Our thanksgiving sermon is a short narrative about David and Mephibosheth (2 Sam 9:1-13). It teaches us about "chesed", which is a rich Hebrew word that is translated "kindness" (2 Sam 9:1,3,7), "loving kindness," "steadfast love," "loyal love." It shows us how David expressed his thanksgiving practically. To David, his expression of thanksgiving was:

  1. A top priority
  2. Surprising
  3. Promise-driven
Previous post: David's "Chesed" Love.

1) David's thanksgiving sought for a way to show kindness as a top priority when he finally became king after years of hardship (2 Sam 9:2-6). Some questions to ponder about "chesed":

  • How aggressive is your love for people?
  • Are you on the look out for people to love?
  • Can you love people who can't pay you back, or who might even be your enemy?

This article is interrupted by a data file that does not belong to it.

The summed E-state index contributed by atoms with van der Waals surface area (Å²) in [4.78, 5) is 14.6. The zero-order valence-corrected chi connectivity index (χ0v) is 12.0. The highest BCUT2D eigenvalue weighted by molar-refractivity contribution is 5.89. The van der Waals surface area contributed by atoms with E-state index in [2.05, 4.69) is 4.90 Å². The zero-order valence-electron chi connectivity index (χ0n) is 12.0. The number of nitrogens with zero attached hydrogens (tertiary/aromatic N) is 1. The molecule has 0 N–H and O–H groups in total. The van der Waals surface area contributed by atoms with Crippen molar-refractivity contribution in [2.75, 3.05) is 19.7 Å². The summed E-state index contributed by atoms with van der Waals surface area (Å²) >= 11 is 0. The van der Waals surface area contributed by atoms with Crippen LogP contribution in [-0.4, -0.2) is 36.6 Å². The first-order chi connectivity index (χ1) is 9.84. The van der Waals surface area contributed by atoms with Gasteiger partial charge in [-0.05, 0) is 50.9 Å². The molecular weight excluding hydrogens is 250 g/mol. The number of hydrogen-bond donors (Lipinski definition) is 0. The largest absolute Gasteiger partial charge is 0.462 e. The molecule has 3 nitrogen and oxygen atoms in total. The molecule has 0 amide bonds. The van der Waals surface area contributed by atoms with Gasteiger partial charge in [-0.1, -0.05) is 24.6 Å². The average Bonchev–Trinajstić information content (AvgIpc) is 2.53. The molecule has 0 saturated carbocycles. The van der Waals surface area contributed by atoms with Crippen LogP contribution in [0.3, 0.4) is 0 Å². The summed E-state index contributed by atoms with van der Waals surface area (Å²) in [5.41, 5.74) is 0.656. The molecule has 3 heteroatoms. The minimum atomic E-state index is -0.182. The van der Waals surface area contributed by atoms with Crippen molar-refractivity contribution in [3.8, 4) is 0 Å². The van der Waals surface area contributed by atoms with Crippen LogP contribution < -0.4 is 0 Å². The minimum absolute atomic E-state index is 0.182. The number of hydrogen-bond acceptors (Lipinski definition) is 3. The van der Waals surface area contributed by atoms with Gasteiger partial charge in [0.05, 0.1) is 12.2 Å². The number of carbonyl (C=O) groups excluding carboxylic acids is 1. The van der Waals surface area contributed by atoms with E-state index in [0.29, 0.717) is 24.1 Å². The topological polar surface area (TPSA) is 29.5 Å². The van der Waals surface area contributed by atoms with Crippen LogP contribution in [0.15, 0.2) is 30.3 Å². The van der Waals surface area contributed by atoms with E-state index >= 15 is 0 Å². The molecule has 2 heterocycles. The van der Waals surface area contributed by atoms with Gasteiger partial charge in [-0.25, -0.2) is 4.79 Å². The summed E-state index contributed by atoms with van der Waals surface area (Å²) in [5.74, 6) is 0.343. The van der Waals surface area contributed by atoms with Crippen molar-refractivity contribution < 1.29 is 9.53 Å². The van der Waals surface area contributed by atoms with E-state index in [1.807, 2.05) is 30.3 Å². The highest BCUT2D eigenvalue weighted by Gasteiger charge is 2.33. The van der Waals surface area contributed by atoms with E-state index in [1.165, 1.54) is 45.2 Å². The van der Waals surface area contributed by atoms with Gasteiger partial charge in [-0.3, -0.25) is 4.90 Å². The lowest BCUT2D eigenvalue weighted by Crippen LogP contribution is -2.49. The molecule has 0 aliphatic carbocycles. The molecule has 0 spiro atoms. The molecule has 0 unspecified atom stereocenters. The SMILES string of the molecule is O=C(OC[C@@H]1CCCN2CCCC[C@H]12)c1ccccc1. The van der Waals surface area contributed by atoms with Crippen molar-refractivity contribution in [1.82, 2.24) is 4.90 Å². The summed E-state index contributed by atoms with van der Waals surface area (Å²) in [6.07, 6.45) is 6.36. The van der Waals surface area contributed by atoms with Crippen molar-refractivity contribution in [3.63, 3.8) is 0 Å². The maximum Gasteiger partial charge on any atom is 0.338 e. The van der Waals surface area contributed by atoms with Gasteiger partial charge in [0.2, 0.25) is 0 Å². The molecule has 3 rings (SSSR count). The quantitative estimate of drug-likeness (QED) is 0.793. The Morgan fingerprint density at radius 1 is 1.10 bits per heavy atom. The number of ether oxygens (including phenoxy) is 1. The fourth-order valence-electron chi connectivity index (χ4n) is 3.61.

2) David's thanksgiving, expressed as "chesed" kindness toward Jonathan's son Mephibosheth, was "over-the-top" generous. Jonathan asked David to not cut off his family (1 Sam 20:14-15). But David went far beyond what Jonathan asked (2 Sam 9:7,9-10).
  • Is our love like this?
  • Is it over-the-top, surprising in its generosity?
  • Does it think through and address the particulars?
  • Is it directed toward the "lame"--those who are in no position to reciprocate?
  • Does it find special joy in conferring honor upon others?
  • Is it fearless, reaching out to those who might turn out to be our enemies?
  • Is it costly?
3) David's thanksgiving and "chesed" is promise-driven, arising from faithfulness to pledges earlier made (2 Sam 9:1,7). David is like God who swore to his own hurt (Ps 15:4). God's love is a love that honors--a love that keeps a promise and is willing to pay any price. As displayed movingly in David's first act as king, God's love is: